An album of songs inspired by Summer featuring works by Quilter, Brahms, Vaughan Williams, Gurney, Warlock, Ives, Debussy, Chausson, Finzi & Britten


Summer—often overshadowed by the rich, romantic outpouring dedicated to the glories of spring, yet it is hardly ignored. “Summer,” as Amy Lowell wrote, “is the very crown of nature’s changing year, when all her surging life is at its full.” It is a time of great vitality for both people and nature: birds and insects fill the air and trees with life and song, flowers bloom and begin to bear fruit. Summer is also a time of labour and of relaxation, of blossoming love and of childhood adventure. Above all, summer is a time to fully experience the joys, aches, and wonders of time spent out of doors.
This collection of British, American, German, and French art songs attempts to capture these aspects of our interaction with the natural world over the course of a summer’s day. Selections from the Golden Age of English song paint a spectrum of images and emotion: Quilter’s rapturous songs of new love and summer mornings in Daybreak; the sensuous satisfaction of Vaughan Williams’s Silent Noon and Youth and Love and of Warlock’s Late Summer; and the haunting dreaminess and heartbreak of Britten’s The Salley Gardens, and Gurney’s Sleep. In further contrast, Finzi’s setting of Hardy’s Summer Schemes, tempers our delight in nature with a world-wise sensibility, while Butterworth’s Housman settings remind us that the summertime is not immune from sorrow nor is the season bereft of loss.
Soaring to lands beyond Britain, American Charles Ives, conveys the joys of New England summers—from the boyhood innocence of The Greatest Man and The Circus Band to the fluvial Housatonic at Stockbridge. Brahms’s masterful lieder are represented, from the furiously passionate Meine Liebe ist grün to the ethereal Feldeinsamkeit, which inscribes a perfect moment of suspended time. Debussy’s ebullient settings of Verlaine’s evocative landscape poems, rich in seasonal imagery and dating from the poet’s visits to England, are dedicated to Chausson. In turn, the fluttering texture of Chausson’s Les papillons contrasts with his sumptuous and erotic setting of Le calibre.
William Carlos Williams wrote that “in summer, the song sings itself.” One hopes this collection allows the listener to glimpse, in some small manner, how wonderfully and in how many ways this is true.


This album was recorded in summer of 2009 for a June 2010 release at the CBC’s Glenn Gould Studio in Toronto with longtime producer Keith Horner and engineer David Burnham at the helm. Many thanks to Mark Steinmetz and the CBC for providing access to the Glenn Gould space for the recording session as well as to Nathalie Simon for designing the cover and booklet and to Jack Illingworth for the photography.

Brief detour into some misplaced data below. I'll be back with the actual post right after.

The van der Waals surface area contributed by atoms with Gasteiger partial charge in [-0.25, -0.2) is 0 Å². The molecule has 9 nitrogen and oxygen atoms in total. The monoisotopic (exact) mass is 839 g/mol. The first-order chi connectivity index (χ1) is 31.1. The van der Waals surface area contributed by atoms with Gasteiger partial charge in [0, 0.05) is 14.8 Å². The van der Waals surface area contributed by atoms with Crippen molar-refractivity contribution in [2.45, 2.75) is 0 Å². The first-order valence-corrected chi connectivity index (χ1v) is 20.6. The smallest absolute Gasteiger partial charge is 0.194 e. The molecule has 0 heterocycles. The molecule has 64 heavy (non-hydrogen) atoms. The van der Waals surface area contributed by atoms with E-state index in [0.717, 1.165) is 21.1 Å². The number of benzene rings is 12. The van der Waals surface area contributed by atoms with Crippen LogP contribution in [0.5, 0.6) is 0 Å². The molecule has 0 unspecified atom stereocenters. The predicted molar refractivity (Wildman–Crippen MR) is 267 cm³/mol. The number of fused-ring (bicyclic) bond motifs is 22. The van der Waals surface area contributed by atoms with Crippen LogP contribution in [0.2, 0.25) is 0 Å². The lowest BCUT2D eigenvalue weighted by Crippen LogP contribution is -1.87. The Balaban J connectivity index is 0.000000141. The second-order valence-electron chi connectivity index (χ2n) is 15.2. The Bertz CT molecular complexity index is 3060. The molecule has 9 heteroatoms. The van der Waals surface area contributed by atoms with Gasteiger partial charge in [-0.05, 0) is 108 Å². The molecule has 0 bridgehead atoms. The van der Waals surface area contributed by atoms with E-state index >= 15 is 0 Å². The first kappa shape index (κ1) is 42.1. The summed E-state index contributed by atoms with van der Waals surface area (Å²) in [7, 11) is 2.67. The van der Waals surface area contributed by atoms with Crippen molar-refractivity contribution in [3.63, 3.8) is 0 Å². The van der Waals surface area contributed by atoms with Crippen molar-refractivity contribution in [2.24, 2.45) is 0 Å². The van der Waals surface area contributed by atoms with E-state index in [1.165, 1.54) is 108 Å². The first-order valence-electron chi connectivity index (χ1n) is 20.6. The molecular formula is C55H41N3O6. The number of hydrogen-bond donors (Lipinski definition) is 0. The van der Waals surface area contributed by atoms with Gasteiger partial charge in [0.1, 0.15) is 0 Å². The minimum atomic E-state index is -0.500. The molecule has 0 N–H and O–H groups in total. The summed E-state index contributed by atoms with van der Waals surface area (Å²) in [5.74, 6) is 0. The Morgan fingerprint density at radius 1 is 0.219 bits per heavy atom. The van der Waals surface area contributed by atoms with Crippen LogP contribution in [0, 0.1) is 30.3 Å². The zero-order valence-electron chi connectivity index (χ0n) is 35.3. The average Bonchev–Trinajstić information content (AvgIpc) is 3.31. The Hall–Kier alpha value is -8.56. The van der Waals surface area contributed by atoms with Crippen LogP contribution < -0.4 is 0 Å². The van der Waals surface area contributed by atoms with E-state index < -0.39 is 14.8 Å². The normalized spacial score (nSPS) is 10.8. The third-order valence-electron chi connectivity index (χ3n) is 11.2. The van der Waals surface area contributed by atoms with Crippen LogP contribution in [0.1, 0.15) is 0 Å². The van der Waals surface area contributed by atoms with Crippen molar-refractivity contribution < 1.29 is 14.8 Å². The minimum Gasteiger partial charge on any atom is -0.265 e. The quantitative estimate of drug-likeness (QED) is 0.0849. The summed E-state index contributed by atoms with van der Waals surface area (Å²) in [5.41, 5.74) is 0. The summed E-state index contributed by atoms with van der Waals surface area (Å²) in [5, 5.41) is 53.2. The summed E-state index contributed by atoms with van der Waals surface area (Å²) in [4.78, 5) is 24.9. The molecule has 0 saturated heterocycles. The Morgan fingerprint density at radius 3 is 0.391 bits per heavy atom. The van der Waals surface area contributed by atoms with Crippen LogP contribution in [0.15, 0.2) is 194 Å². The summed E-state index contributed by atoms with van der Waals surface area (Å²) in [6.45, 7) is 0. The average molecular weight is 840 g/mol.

Review: Opera Canada, Spring 2011

The theme of this collection of songs by British, American, German and French composers is the glorious season of sumer — especially enticing as I write this on a cold February day. Originally from Saskatchewan, raised in Ontario… baritone Peter McGillivray chimes in here with his first solo CD, no doubt a labour of love that he put together himself, since neither the disc not artwork indicate a label name or catalogue number. Nevertheless, he went about it in first-class fashion in a recording made last summer at CBC’s Glenn Gould Studio in Toronto. With veteran former CBC Radio producer Keith Horner at the helm and the equally esteemed recording engineer David Burnham at the controls, the result is beautifully clean and transparent, with ideal balance of voice and Liz Upchurch’s piano (she plays stylishly throughout). McGillivray’s rich and blooming baritone is, of course, the star attraction. His voice is always keenly focused, rock steady, with nary a wobble, and his enunciation is impeccable at every turn. The featured composers include Quilter, Brahms, Vaughan Williams, Warlock, Ives, Debussy, Chausson, Butterworth and Britten, virtually all settings of texts by inspired, top-tier poets espousing the charms and delights of everyone’s favourite season. McGillivray conjures a magical stillness in Brahm’s “Feldeinsamkeit,” his is gorgeously evocative in Vaughan Williams’ “Silent Noon,” suitably folksy in Ivor Gurney’s lilting “I Will Go With My Father A-Ploughing,” joyous in Warlock’s “In an Arbour Green,” thoroughly tasteful in Debussy’s “Le son du cor s’afflige vers les bois” and delightfully fun-filled in the crazy rhythms and jarring changes of mood and tempo that characterize Ives’ “The Circus Band.” Full texts and (where required) English translations are included. - Rick McMillan

Review: Toronto Star, June 2010

Young Toronto baritone Peter McGillivray has teamed up with Canadian Opera Company pianist-coach Liz Upchurch to weave a rich art-song tapestry of summer-themed enchantments. We open our ears to the brash “Daybreak” of Roger Quilter and close with a wistful walk through Benjamin Britten's “Sally Gardens.” In between are treats both boisterous and sweet by a who's who of late-19th century and early-20th century composers from England (Gerald Finzi, Ivor Gurney, Peter Warlock, George Butterworth and Ralph Vaughan Williams), France (Claude Debussy and Ernest Chausson), Germany (Johannes Brahms) and New England (Charles Ives). McGillivray's rich, flexible and strong voice manages to find the right tone and timbre for each text, while he uses his growing operatic experience to tease out the drama from the verse. Upchurch's fluid, colourful accompaniments add lustre to an already glowing musical outing. - John Terauds

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